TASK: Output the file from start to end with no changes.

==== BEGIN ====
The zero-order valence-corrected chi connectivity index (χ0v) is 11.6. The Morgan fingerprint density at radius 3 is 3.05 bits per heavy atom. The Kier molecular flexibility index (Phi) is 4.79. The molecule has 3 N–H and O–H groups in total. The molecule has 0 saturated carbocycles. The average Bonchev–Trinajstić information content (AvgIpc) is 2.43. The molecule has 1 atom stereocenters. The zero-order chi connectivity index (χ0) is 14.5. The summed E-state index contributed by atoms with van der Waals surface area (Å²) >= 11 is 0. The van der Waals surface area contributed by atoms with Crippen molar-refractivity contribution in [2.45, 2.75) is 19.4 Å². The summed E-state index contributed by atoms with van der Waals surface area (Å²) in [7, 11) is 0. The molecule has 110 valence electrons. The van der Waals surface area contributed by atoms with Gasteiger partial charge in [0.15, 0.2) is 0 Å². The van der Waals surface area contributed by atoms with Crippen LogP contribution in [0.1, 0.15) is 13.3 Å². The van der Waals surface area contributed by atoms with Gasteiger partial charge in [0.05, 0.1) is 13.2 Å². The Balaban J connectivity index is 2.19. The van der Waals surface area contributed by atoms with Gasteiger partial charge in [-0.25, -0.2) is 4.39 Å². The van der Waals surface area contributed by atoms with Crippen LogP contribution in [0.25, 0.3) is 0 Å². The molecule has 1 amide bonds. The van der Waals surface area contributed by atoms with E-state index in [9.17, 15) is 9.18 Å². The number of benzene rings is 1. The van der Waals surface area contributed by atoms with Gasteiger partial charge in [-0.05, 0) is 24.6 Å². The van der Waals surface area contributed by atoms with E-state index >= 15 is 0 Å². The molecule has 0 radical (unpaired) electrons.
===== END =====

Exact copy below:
The zero-order valence-corrected chi connectivity index (χ0v) is 11.6. The Morgan fingerprint density at radius 3 is 3.05 bits per heavy atom. The Kier molecular flexibility index (Phi) is 4.79. The molecule has 3 N–H and O–H groups in total. The molecule has 0 saturated carbocycles. The average Bonchev–Trinajstić information content (AvgIpc) is 2.43. The molecule has 1 atom stereocenters. The zero-order chi connectivity index (χ0) is 14.5. The summed E-state index contributed by atoms with van der Waals surface area (Å²) >= 11 is 0. The van der Waals surface area contributed by atoms with Crippen molar-refractivity contribution in [2.45, 2.75) is 19.4 Å². The summed E-state index contributed by atoms with van der Waals surface area (Å²) in [7, 11) is 0. The molecule has 110 valence electrons. The van der Waals surface area contributed by atoms with Gasteiger partial charge in [0.15, 0.2) is 0 Å². The van der Waals surface area contributed by atoms with Crippen LogP contribution in [0.1, 0.15) is 13.3 Å². The van der Waals surface area contributed by atoms with Gasteiger partial charge in [0.05, 0.1) is 13.2 Å². The Balaban J connectivity index is 2.19. The van der Waals surface area contributed by atoms with Gasteiger partial charge in [-0.25, -0.2) is 4.39 Å². The van der Waals surface area contributed by atoms with Crippen LogP contribution in [0.25, 0.3) is 0 Å². The molecule has 1 amide bonds. The van der Waals surface area contributed by atoms with E-state index in [9.17, 15) is 9.18 Å². The number of benzene rings is 1. The van der Waals surface area contributed by atoms with Gasteiger partial charge in [-0.05, 0) is 24.6 Å². The van der Waals surface area contributed by atoms with E-state index >= 15 is 0 Å². The molecule has 0 radical (unpaired) electrons.